And so, if there's evidence that a leader is not going to make sure that a unit is properly medically protected before they drill or train, then that leader can be held accountable for that act by that leader's chain of command. 


Q: So very quick follow up. Is there an update -- you've said the DOD was concurring with DOJ on the lawsuits related to National Guard mandates?  Is there an update to that or still conferring? 

MR. KIRBY: I'm still referring. Yes. Let's see. I'm sorry, Jeff, I think I cut you off.

Q: No worries. Thanks, John, for doing this, appreciate it. The U.S. was praised in the response by the Syrian Democratic Forces in putting down the attempted ISIS jailbreak in Hasaka that started of last week. But there are still a lot of questions about the fate of hundreds of boys and teenagers were being held in a nearby facility. 

The SDF had said some of them had been used as human shields. Wondering because of the U.S. was giving help to the SDF, along with the coalition, do you have any information on what happened to these boys and teenagers? And was the SDF able to share any of the information about them, during the fighting and did that shape the way that U.S. fighter planes and helicopters and armored vehicles assisted the SDF?

MR. KIRBY: As we've said before, I mean, we try to take every precaution possible to ensure we are mindful of any civilian harm. I think, and certainly, you know, we do that routinely. I don't have specific information for you, in terms of how the fight unfolded on the ground between the SDF and the limited OIR support that was provided. 

I'd refer you to CENTCOM and OIR for more detail about that. I want to be careful not to get into operational or tactical-level details here. But it is true that ISIS was -- did have a population of children there. Many of them teenage boys, which they were either and or using as human shields. 

Or, in fact grooming to become fighters themselves, which is something -- it's a barbarous tactic we've seen them employ before. But beyond that, I'm really going to refer you to CENTCOM and OIR to speak to, Jeff, because I just don't have that level of tactical detail. 

We provided some limited airstrikes in support of this operation. We provided some limited ground support largely in terms of access control. But beyond that, I'd refer you to OIR. 

Caitlin from Stars and Stripes.

 Q: Hey, John, thanks. The Russian Ambassador to the UN yesterday denied Western reports that there were 100,000 troops flanking Ukraine. I'd like to hear your response to that statement and ask how confident the DOD is in that 100,000-troop assessment number, and whether that note number has grown at all?

MR. KIRBY: We have said more than 100,000. We stand by that number. And as I said earlier, we have continued to see additional forces flow in. I mean, the Secretary and Chairman talked about this Friday. They characterize it as more than 100,000, and they have added to that number over the course of just the last few days. 

Tony Capaccio.

Q: Hey, John, sorry, I hit the mute button. Two quick questions. Can you [inaudible] the expectations about this Hypersonics Meeting that the Secretary is kicking off on Thursday. There are stories saying he summoned industry and then others saying he's going to light a fire under industry’s butt on this subject.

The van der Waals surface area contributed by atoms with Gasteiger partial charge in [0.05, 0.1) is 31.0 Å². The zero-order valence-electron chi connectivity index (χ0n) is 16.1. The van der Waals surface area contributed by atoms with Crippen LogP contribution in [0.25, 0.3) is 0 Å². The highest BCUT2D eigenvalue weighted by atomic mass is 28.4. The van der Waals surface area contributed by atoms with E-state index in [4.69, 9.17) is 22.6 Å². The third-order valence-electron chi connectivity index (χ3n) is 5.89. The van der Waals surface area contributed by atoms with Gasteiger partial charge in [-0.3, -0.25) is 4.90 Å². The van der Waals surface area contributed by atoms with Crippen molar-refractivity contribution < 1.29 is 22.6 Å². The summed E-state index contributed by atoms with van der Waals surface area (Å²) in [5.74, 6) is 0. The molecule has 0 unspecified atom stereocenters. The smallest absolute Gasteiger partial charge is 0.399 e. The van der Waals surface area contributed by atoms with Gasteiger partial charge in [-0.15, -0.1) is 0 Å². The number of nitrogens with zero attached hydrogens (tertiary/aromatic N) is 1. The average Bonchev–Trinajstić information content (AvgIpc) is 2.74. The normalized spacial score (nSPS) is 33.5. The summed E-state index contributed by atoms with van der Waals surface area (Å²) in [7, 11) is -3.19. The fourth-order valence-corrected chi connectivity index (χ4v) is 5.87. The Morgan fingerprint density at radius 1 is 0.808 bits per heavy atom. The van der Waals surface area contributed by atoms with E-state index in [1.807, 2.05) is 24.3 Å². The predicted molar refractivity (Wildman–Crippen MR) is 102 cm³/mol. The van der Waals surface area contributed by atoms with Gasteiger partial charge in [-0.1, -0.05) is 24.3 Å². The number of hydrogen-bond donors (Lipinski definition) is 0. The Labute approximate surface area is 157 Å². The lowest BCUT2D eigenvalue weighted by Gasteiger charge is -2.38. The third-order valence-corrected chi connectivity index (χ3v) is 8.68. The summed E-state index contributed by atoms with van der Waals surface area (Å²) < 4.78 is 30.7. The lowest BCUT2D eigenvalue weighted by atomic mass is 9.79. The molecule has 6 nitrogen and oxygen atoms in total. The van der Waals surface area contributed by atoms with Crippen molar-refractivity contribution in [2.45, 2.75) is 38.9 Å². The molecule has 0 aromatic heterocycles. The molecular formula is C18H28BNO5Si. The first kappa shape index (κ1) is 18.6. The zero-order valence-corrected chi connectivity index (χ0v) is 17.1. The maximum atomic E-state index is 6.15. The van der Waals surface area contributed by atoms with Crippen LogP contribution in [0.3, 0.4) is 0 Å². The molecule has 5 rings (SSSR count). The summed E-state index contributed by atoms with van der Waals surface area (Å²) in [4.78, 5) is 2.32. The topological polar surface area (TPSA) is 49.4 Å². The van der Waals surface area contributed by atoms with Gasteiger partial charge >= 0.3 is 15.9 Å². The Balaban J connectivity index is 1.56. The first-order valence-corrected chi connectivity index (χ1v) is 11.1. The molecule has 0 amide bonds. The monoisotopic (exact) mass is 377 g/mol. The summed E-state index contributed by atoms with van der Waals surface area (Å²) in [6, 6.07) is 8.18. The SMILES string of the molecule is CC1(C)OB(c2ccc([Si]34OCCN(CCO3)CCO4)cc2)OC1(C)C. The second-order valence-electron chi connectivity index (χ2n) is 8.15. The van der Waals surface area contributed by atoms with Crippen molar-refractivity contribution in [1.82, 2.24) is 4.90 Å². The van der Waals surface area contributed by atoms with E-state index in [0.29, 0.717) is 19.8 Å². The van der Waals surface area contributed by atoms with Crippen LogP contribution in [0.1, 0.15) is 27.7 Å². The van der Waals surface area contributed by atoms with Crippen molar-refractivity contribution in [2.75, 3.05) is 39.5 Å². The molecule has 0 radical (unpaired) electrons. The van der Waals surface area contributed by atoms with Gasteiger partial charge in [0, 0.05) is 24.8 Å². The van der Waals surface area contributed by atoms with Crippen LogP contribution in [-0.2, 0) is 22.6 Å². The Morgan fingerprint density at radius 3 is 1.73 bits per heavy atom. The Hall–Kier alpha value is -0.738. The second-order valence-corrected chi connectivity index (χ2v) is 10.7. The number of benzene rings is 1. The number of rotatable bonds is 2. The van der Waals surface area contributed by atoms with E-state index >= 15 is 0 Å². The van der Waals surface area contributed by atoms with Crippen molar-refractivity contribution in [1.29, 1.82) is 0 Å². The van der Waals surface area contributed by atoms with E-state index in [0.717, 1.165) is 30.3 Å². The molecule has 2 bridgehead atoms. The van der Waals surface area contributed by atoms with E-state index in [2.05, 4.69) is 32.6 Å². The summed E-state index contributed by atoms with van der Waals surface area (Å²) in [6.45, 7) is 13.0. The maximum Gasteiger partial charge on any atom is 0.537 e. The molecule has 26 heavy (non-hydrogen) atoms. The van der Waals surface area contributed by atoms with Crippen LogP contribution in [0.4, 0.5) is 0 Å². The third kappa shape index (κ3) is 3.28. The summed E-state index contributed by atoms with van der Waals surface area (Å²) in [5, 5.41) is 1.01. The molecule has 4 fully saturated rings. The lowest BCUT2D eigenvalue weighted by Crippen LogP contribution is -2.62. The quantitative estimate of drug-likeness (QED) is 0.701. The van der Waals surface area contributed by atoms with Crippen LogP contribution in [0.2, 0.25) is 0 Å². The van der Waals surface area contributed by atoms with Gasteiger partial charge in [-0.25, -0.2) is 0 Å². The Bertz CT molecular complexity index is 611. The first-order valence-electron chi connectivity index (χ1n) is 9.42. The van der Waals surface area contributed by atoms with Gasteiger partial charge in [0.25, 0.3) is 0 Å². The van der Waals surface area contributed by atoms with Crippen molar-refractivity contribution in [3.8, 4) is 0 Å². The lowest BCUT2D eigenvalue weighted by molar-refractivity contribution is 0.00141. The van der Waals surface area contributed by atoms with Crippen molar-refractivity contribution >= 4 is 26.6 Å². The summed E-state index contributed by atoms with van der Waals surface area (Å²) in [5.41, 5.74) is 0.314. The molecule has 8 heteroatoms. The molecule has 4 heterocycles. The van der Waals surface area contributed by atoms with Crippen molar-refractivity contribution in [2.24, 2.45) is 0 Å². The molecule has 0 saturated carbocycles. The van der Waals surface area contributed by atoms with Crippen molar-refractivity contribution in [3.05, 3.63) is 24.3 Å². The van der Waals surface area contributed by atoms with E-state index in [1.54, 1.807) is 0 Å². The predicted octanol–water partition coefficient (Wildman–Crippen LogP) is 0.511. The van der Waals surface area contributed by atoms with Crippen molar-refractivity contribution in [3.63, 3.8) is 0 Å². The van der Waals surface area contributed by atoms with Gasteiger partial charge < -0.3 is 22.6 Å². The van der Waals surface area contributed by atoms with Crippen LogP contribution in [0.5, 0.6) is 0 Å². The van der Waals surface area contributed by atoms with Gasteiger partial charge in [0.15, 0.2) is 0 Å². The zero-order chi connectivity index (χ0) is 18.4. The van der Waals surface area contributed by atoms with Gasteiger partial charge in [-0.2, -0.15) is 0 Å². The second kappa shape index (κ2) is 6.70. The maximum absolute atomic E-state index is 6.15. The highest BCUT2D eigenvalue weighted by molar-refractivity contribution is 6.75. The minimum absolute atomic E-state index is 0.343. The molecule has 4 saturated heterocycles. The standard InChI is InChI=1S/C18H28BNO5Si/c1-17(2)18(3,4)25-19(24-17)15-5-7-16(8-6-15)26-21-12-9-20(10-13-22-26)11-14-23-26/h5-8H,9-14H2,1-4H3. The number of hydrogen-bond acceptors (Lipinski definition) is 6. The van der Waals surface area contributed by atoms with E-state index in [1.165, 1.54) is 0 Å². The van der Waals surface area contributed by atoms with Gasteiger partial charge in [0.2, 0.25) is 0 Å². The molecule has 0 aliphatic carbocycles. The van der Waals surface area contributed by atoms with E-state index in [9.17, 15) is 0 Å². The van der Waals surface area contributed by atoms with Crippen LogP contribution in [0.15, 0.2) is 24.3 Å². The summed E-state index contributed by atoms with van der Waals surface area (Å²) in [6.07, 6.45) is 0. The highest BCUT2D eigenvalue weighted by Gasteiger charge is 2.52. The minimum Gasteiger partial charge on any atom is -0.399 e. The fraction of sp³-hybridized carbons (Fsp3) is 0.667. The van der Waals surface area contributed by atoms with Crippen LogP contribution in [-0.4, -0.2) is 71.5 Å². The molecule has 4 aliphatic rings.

MR. KIRBY: So, this is a virtual roundtable session with Hypersonic Industry CEOs. It will take place on the third, as you said, Thursday. It's part of the deputy's regular drumbeat engagements with industry in areas of innovation and modernization. To help strengthen relationships and discuss ways to accelerate the development of capabilities and new operational concepts with our partners in industry. 

This meeting is going to be focused on hypersonic development but there are other topics that range from systems engineering to manufacturing. And again, this is something that the Deputy Secretary routinely does. The Secretary will -- Secretary Austin will deliver some brief framing remarks at the top of the meeting. So, it is part of a regular drumbeat. 

I will add that, and you've heard the Secretary say this before, hypersonics is not an area that we're ignoring. And there's been a lot of work done to advance our capabilities with hypersonic technology. But you've also heard the Secretary say, it is an important capability, it is not the only capability. There are a range of military capabilities and avenues for innovation that he wants to explore to better get at this idea of integrated deterrence. 

So, while I -- you know, we understand the attention on hypersonics, and that there needs to be a continued strong emphasis by the department on that, we have other capabilities we need to pursue in advance as well. And that quite frankly, coming back to my -- the first part answer is why the deputy holds these regular drumbeat meetings with defense industry experts and leaders. OK.

Q: Let me just get it correctly, please. As a former Admiral, and Navy strategic beacon. What grade do you give to the average fisherman for successfully thwarting the Russians from invading their territory? 

MR. KIRBY: I'm afraid I can't give a biased view of that because I also grew up Irish Catholic. 

Q: I know that. I didn't...

MR. KIRBY: And nobody has ever accused me of being a strategic anything, let alone a beacon.

Q: Well, John for reasons I've declined to explore. The hosts of these stations see you as a font of well-reasoned, articulate and seasoned opinions.

MR. KIRBY: I would ask them to please call my children and say the same. I -- look, I...

Q: You're speechless.

MR. KIRBY: Yes, it is a tough one. Because I also spent a lot of time fishing as a kid too. I think it's a -- it's yes, I'm just going to take your question. There's a -- yes, I'm just going to punt on that one. All right, listen, thanks everybody. I appreciate it. 

And I apologize for the late start today. I do try to be on time. I know I'm not always -- Meghann always gives me the stink eye. But we had some unforeseen technical issues today to deal with. So, I think we're going to try to be out tomorrow as well. So, stay tuned for that. And...

Q: Sounds all good.

MR. KIRBY: ...yes, I'll let I'll let you know. Appreciate it. Thanks, everybody.